The Enduring Specter of E.A. Robinson

By Kennedy, X. J. | New Criterion, April 2007 | Go to article overview

The Enduring Specter of E.A. Robinson


Kennedy, X. J., New Criterion


It has been a long while--seventy-two years, to be exact--since Edwin Arlington Robinson (1869-1935) was hailed in his obituaries as America's foremost poet. In recent times, his work has been tacitly dismissed as old hat. Few current candidates for MFA degrees in creative writing, I suspect, have ventured any deeper into it than "Miniver Cheevy" and "Richard Cory"--items still, as the poet himself remarked, "pickled in anthological brine." Even back in his critical study of 1969, Ellsworth Barnard was sadly marveling that in the thirty years following the poet's death his name and fame had suffered a "slow return to obscurity." Ever since, that process seems only to have accelerated.

Causes for this neglect aren't hard to find. To the with-it poet of nowadays, Robinson's rhyming stanzas must look stodgy, his mastery of meter imperceptible, his poems boringly sane and rational, his symmetrical stanzas and sonnets less exciting in their appearance on the page than barrages of scatter-shot free verse. (Robinson didn't condemn free verse, but he had no use for it. "I write," he said, "badly enough as it is.") The shortage of imagery in his work makes it appear gaunt and spare. Compared to Robinson's poems, Robert Frost's seems almost sensuous. Moreover, Robinson's shy, retiring bachelor life has hardly made him a figure of legend. He neither belonged to a big-name poetic movement nor founded any, and so became invisible to the kind of literary, historian who can notice only flamboyant drum majors leading parades of Imagist poets or Beat poets or Language poets or whatever.

Often, Robinson's work has been written off as merely pessimistic. Robert Frost, whom Robinson characterized as "a jealous friend," may have been partly responsible. In an introduction to King Jasper, the long poem whose proofs Robinson was correcting on his deathbed, Frost slipped damnation into his praise. While saluting Robinson for having lodged more than his share of poems "where they will be hard to get rid of," he draws a comparison between himself and the dead poet clearly favorable to himself. Robinson, he declared, was a poet of grief and sadness, a "prince of heartachers" who "asserted the sacred right of poetry to lean its breast to a thorn and sing its dolefulest." And he added, "I know better where to look for melancholy." It would seem that too many subsequent critics have accepted this biased view.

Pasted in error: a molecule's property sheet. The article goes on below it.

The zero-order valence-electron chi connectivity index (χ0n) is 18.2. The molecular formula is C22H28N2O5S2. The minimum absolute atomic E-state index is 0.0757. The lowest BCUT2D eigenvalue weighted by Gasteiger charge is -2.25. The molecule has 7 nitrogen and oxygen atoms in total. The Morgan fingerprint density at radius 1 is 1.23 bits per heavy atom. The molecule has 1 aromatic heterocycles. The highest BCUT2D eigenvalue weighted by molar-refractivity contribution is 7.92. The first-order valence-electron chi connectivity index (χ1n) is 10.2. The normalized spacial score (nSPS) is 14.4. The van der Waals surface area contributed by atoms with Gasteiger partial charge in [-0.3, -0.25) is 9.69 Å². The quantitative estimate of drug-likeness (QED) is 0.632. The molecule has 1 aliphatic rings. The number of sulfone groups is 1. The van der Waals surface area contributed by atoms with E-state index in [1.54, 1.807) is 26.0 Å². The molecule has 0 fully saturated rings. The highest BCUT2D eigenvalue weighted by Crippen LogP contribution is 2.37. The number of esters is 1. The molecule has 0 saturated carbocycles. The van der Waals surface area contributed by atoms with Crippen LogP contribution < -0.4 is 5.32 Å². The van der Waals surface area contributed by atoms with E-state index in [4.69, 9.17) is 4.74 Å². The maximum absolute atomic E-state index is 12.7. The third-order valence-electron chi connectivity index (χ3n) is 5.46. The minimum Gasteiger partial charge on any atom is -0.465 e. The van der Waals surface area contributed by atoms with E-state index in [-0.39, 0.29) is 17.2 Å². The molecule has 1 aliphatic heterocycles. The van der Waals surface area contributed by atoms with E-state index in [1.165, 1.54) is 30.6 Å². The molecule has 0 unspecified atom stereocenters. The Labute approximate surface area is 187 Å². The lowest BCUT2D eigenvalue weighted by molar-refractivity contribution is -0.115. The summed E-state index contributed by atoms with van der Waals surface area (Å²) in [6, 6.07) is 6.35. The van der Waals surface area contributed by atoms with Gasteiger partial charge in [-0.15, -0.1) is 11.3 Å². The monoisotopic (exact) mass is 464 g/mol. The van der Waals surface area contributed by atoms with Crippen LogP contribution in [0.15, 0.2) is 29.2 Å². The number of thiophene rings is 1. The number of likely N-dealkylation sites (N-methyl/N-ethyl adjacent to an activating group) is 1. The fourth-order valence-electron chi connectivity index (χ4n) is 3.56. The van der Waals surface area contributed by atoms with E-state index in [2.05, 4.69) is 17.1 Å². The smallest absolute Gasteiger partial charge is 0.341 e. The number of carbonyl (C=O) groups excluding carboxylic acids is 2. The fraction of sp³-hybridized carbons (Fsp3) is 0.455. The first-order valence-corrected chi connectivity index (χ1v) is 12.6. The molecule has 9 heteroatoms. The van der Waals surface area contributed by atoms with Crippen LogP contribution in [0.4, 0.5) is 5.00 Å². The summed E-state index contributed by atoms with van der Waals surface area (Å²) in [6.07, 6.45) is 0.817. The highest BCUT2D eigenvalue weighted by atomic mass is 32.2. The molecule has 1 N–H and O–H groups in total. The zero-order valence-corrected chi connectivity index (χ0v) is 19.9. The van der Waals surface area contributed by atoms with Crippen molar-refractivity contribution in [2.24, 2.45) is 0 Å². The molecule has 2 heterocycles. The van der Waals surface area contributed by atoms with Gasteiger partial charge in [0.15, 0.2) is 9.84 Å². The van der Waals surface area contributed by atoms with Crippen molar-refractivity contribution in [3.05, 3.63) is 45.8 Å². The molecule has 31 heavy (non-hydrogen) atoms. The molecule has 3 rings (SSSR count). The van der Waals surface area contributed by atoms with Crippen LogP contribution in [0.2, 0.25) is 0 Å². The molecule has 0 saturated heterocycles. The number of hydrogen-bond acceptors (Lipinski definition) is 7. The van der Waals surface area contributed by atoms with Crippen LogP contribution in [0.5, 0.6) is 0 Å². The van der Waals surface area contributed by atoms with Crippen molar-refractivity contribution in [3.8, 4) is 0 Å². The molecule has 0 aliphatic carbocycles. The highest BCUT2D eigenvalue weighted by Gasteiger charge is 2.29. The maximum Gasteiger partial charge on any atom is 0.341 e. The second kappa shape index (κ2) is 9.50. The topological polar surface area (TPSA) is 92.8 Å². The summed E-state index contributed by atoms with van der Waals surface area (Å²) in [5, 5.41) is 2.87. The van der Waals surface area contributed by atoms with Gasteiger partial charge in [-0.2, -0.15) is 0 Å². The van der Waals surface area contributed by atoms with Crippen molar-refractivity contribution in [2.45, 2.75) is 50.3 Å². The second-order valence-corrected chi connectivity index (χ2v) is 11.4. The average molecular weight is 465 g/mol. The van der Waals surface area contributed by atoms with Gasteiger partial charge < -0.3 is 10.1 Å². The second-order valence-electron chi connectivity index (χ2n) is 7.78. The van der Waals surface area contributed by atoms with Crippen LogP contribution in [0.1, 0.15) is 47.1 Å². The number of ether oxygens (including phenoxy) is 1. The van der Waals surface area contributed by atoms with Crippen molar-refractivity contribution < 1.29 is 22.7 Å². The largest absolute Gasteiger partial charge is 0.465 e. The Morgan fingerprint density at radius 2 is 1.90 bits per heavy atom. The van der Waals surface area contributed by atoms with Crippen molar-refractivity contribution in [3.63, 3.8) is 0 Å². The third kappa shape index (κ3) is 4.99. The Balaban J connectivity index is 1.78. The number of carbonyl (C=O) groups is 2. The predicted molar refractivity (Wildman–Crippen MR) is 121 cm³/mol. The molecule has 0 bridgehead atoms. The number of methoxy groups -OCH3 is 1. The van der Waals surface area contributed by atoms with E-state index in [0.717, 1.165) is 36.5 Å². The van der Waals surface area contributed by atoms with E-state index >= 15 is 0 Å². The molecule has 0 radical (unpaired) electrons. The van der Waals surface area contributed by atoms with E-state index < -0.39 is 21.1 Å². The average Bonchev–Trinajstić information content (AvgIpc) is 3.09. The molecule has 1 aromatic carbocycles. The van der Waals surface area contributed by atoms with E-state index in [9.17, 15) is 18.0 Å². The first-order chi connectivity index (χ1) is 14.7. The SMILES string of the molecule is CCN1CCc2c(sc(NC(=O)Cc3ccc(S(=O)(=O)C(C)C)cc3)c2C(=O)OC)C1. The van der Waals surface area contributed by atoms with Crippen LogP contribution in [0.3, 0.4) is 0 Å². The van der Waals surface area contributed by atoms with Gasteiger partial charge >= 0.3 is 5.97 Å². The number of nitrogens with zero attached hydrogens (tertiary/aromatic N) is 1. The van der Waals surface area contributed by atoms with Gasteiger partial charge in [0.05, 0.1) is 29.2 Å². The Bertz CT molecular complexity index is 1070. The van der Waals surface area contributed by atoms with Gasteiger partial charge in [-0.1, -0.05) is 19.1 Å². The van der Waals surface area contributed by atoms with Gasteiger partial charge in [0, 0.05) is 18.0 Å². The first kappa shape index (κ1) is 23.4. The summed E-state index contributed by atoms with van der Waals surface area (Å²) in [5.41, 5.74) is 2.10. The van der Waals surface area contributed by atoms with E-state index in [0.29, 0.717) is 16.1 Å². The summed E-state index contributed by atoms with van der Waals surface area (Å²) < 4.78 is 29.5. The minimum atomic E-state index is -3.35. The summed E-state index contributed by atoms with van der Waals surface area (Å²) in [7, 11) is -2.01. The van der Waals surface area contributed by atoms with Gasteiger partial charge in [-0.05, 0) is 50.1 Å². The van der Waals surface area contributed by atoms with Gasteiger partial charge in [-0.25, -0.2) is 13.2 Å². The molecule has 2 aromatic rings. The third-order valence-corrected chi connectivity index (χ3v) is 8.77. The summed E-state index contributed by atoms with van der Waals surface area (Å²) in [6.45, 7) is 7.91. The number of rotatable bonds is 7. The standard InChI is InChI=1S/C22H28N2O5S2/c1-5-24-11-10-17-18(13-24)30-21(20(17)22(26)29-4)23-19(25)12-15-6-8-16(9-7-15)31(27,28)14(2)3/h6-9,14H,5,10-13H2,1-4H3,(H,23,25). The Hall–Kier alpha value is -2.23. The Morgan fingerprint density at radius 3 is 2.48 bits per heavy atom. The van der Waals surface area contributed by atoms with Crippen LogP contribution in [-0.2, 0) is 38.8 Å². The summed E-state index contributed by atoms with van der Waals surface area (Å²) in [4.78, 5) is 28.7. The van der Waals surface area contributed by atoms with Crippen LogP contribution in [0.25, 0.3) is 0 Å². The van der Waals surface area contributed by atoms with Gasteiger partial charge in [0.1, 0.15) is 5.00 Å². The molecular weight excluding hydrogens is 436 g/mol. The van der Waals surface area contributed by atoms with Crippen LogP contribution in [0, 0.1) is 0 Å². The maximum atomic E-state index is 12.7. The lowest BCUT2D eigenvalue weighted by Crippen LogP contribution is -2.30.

Nevertheless, the 1990s brought several vigorous efforts to revive interest in Robinson. In 1994, Donald Hall, editing The Essential Robinson for Ecco Press, affirmed, "We must restore Robinson to the American pantheon." The off-putting bulk of the Collected Poems--1,502 pages--continued to invite winnowing. In 1997, Robert Faggen assembled another Selected Poems for Penguin Books. Robert Mezey, on not finding Robinson represented in an anthology of American poetry, thundered, "How can such ignorance and bad taste publish anthologies and win tenure and bask at the MLA? And what can account for this stunning neglect of a national treasure, one of the four or five best poets America has yet produced?" In 1999, Mezey and Faggen edited The Poetry of E. A. Robinson for the Modern Library. Although no sudden rebirth of critical attention ensued, somehow in the twenty-first century the specter of Robinson has refused to go away. Now the well-known biographer Scott Donaldson has launched a fresh campaign to do him justice. Donaldson, the author of lives of Hemingway, Fitzgerald, Archibald MacLeish, John Cheever, and another neglected poet, Winfield Townley Scott, has now given us a smoothly readable, profoundly well-documented biography, with enlightening discussions of the poems and with photographs of key persons inserted in the text at the points where they enter the poet's story. (1) For good measure Donaldson has simultaneously brought out a newly selected Poems. (2)

Donaldson's impressively thorough job is the first biography of Robinson in forty years, despite the existence of more than 4,000 of the poet's letters, lying fallow. …

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